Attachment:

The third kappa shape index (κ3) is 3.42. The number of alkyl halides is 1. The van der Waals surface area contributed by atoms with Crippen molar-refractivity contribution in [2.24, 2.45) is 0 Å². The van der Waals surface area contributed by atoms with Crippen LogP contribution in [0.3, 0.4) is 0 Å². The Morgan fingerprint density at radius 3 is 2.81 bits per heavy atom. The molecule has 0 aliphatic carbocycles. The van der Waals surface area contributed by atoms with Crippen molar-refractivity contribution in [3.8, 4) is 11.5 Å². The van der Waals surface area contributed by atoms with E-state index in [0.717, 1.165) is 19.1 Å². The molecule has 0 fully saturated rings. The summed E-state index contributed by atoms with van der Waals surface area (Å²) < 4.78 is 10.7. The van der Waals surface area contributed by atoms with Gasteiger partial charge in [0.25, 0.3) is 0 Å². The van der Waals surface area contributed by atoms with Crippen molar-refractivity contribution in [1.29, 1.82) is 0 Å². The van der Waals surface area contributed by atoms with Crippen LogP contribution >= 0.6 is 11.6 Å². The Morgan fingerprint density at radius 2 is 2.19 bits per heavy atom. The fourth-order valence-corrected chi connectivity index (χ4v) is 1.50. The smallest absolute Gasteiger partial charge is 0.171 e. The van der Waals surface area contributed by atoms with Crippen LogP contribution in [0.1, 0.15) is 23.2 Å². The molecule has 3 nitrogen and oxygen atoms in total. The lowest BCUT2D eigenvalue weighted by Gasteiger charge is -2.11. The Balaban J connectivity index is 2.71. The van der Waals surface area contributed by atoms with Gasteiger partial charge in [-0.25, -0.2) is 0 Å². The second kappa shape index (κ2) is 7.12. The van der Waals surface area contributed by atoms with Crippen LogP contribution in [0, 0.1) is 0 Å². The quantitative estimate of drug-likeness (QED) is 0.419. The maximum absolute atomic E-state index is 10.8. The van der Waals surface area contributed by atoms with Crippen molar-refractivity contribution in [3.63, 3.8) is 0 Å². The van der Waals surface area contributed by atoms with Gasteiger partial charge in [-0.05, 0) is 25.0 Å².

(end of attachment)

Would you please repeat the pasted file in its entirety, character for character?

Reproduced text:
The third kappa shape index (κ3) is 3.42. The number of alkyl halides is 1. The van der Waals surface area contributed by atoms with Crippen molar-refractivity contribution in [2.24, 2.45) is 0 Å². The van der Waals surface area contributed by atoms with Crippen LogP contribution in [0.3, 0.4) is 0 Å². The Morgan fingerprint density at radius 3 is 2.81 bits per heavy atom. The molecule has 0 aliphatic carbocycles. The van der Waals surface area contributed by atoms with Crippen molar-refractivity contribution in [3.8, 4) is 11.5 Å². The van der Waals surface area contributed by atoms with E-state index in [0.717, 1.165) is 19.1 Å². The molecule has 0 fully saturated rings. The summed E-state index contributed by atoms with van der Waals surface area (Å²) < 4.78 is 10.7. The van der Waals surface area contributed by atoms with Gasteiger partial charge in [0.25, 0.3) is 0 Å². The van der Waals surface area contributed by atoms with Crippen molar-refractivity contribution in [1.29, 1.82) is 0 Å². The van der Waals surface area contributed by atoms with Crippen LogP contribution >= 0.6 is 11.6 Å². The Morgan fingerprint density at radius 2 is 2.19 bits per heavy atom. The fourth-order valence-corrected chi connectivity index (χ4v) is 1.50. The smallest absolute Gasteiger partial charge is 0.171 e. The van der Waals surface area contributed by atoms with Crippen LogP contribution in [0.1, 0.15) is 23.2 Å². The molecule has 3 nitrogen and oxygen atoms in total. The lowest BCUT2D eigenvalue weighted by Gasteiger charge is -2.11. The Balaban J connectivity index is 2.71. The van der Waals surface area contributed by atoms with Gasteiger partial charge in [-0.25, -0.2) is 0 Å². The second kappa shape index (κ2) is 7.12. The van der Waals surface area contributed by atoms with Crippen LogP contribution in [0, 0.1) is 0 Å². The quantitative estimate of drug-likeness (QED) is 0.419. The maximum absolute atomic E-state index is 10.8. The van der Waals surface area contributed by atoms with Crippen molar-refractivity contribution in [3.63, 3.8) is 0 Å². The van der Waals surface area contributed by atoms with Gasteiger partial charge in [-0.05, 0) is 25.0 Å².